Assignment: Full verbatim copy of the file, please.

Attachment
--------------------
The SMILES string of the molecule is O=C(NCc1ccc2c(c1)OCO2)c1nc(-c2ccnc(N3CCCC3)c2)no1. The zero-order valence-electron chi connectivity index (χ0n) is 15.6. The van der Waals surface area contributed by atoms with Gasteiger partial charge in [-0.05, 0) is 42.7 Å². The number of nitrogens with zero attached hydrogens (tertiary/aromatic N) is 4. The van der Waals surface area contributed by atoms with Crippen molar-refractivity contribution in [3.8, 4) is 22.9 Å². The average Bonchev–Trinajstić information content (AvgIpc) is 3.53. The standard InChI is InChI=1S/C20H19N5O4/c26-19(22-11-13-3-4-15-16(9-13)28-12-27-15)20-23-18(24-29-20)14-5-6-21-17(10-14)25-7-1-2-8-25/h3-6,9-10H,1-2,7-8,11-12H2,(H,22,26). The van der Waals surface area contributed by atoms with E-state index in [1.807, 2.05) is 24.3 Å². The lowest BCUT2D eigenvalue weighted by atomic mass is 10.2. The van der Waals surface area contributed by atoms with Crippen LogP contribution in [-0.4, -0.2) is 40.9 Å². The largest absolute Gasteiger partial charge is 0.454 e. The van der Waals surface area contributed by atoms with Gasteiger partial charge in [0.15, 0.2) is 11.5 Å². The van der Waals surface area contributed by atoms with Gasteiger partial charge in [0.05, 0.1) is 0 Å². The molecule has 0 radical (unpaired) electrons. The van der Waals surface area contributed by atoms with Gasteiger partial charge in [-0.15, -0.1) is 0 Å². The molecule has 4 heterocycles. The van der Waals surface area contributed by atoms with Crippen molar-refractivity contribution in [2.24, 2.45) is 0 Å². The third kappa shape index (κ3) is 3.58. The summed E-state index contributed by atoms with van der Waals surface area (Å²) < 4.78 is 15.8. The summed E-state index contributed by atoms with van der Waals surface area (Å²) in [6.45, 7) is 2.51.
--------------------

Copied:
The SMILES string of the molecule is O=C(NCc1ccc2c(c1)OCO2)c1nc(-c2ccnc(N3CCCC3)c2)no1. The zero-order valence-electron chi connectivity index (χ0n) is 15.6. The van der Waals surface area contributed by atoms with Gasteiger partial charge in [-0.05, 0) is 42.7 Å². The number of nitrogens with zero attached hydrogens (tertiary/aromatic N) is 4. The van der Waals surface area contributed by atoms with Crippen molar-refractivity contribution in [3.8, 4) is 22.9 Å². The average Bonchev–Trinajstić information content (AvgIpc) is 3.53. The standard InChI is InChI=1S/C20H19N5O4/c26-19(22-11-13-3-4-15-16(9-13)28-12-27-15)20-23-18(24-29-20)14-5-6-21-17(10-14)25-7-1-2-8-25/h3-6,9-10H,1-2,7-8,11-12H2,(H,22,26). The van der Waals surface area contributed by atoms with E-state index in [1.807, 2.05) is 24.3 Å². The lowest BCUT2D eigenvalue weighted by atomic mass is 10.2. The van der Waals surface area contributed by atoms with Crippen LogP contribution in [-0.4, -0.2) is 40.9 Å². The largest absolute Gasteiger partial charge is 0.454 e. The van der Waals surface area contributed by atoms with Gasteiger partial charge in [0.15, 0.2) is 11.5 Å². The van der Waals surface area contributed by atoms with Gasteiger partial charge in [0.05, 0.1) is 0 Å². The molecule has 0 radical (unpaired) electrons. The van der Waals surface area contributed by atoms with Gasteiger partial charge in [-0.15, -0.1) is 0 Å². The molecule has 4 heterocycles. The van der Waals surface area contributed by atoms with Crippen molar-refractivity contribution in [2.24, 2.45) is 0 Å². The third kappa shape index (κ3) is 3.58. The summed E-state index contributed by atoms with van der Waals surface area (Å²) < 4.78 is 15.8. The summed E-state index contributed by atoms with van der Waals surface area (Å²) in [6.45, 7) is 2.51.